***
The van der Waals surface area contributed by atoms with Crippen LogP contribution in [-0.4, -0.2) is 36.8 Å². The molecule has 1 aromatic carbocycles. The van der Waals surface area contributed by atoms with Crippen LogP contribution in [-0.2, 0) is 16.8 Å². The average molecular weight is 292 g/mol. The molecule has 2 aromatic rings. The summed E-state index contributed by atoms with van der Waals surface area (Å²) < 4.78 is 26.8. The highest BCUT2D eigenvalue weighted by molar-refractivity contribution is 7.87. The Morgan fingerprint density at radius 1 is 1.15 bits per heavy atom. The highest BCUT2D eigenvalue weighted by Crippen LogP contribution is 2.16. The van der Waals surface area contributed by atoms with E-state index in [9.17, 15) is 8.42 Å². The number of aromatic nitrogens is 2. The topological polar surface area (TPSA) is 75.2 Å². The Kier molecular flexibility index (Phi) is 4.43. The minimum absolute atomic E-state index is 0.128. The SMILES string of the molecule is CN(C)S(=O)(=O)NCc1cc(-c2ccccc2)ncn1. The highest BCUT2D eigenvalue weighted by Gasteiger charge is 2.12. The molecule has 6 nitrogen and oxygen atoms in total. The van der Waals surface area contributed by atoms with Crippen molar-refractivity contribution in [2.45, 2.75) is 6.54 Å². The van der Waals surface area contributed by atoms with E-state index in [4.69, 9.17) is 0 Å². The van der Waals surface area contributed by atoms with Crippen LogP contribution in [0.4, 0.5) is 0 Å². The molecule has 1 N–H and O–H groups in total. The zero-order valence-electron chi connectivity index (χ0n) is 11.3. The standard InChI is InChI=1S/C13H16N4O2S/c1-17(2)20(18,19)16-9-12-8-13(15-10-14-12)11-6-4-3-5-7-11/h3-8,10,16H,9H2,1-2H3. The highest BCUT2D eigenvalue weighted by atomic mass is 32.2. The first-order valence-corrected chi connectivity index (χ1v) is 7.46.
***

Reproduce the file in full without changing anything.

The van der Waals surface area contributed by atoms with Crippen LogP contribution in [-0.4, -0.2) is 36.8 Å². The molecule has 1 aromatic carbocycles. The van der Waals surface area contributed by atoms with Crippen LogP contribution in [-0.2, 0) is 16.8 Å². The average molecular weight is 292 g/mol. The molecule has 2 aromatic rings. The summed E-state index contributed by atoms with van der Waals surface area (Å²) < 4.78 is 26.8. The highest BCUT2D eigenvalue weighted by molar-refractivity contribution is 7.87. The Morgan fingerprint density at radius 1 is 1.15 bits per heavy atom. The highest BCUT2D eigenvalue weighted by Crippen LogP contribution is 2.16. The van der Waals surface area contributed by atoms with E-state index in [9.17, 15) is 8.42 Å². The number of aromatic nitrogens is 2. The topological polar surface area (TPSA) is 75.2 Å². The Kier molecular flexibility index (Phi) is 4.43. The minimum absolute atomic E-state index is 0.128. The SMILES string of the molecule is CN(C)S(=O)(=O)NCc1cc(-c2ccccc2)ncn1. The highest BCUT2D eigenvalue weighted by Gasteiger charge is 2.12. The molecule has 6 nitrogen and oxygen atoms in total. The van der Waals surface area contributed by atoms with Crippen molar-refractivity contribution in [2.45, 2.75) is 6.54 Å². The van der Waals surface area contributed by atoms with E-state index in [4.69, 9.17) is 0 Å². The van der Waals surface area contributed by atoms with Crippen LogP contribution in [0.4, 0.5) is 0 Å². The molecule has 1 N–H and O–H groups in total. The zero-order valence-electron chi connectivity index (χ0n) is 11.3. The standard InChI is InChI=1S/C13H16N4O2S/c1-17(2)20(18,19)16-9-12-8-13(15-10-14-12)11-6-4-3-5-7-11/h3-8,10,16H,9H2,1-2H3. The highest BCUT2D eigenvalue weighted by atomic mass is 32.2. The first-order valence-corrected chi connectivity index (χ1v) is 7.46.